Y Tywysog Bach, in Welsh.

Welsh (Cymraeg / y Gymraeg) is a Brittonic language of the Celtic language family that is native to the Welsh people. Welsh is spoken natively in Wales, a country within the United Kingdom. Historically, it has also been known in English as British, Cambrian, Cambric, and Cymri.

Welsh is traditionally written using the Latin script. Welsh pronunciation can be quite different from English. It features various vowel sounds, including long and short vowels. The Welsh alphabet includes some additional letters not found in English, such as “ll,” “ch,” “dd,” “ff,” “ng,” and “rh.” These represent distinct sounds in the Welsh language.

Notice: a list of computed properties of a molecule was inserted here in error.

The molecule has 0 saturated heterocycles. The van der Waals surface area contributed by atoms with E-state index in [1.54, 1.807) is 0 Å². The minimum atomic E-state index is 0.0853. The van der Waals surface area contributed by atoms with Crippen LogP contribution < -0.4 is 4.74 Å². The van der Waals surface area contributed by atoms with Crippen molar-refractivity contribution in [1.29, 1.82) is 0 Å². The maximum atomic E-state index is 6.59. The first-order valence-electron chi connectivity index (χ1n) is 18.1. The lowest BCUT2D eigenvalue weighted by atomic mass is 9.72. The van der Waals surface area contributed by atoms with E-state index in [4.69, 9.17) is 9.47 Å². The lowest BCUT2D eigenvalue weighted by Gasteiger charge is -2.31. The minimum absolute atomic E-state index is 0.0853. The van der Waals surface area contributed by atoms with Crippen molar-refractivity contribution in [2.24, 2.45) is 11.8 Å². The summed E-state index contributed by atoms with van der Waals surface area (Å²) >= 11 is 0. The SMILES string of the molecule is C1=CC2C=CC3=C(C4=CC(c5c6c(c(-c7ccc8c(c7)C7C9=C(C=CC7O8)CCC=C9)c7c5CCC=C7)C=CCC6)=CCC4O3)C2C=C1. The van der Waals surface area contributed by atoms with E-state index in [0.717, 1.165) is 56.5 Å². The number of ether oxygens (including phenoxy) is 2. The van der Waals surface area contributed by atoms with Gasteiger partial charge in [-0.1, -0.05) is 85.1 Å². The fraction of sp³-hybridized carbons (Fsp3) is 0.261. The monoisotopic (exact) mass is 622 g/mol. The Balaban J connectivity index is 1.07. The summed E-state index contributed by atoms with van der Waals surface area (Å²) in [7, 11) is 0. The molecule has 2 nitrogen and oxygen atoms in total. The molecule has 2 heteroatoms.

About 550 thousand people (19.0% of the population of Wales) aged three and over were able to speak Welsh. The Welsh Language (Wales) Measure 2011 gave the Welsh language official status in Wales, making it the only language that is de jure official in any part of the United Kingdom, with English being de facto official. The Welsh government plans to have one million Welsh language speakers by 2050. Welsh is the most vibrant of the Celtic languages in terms of active speakers, and is the only Celtic language not considered endangered by UNESCO.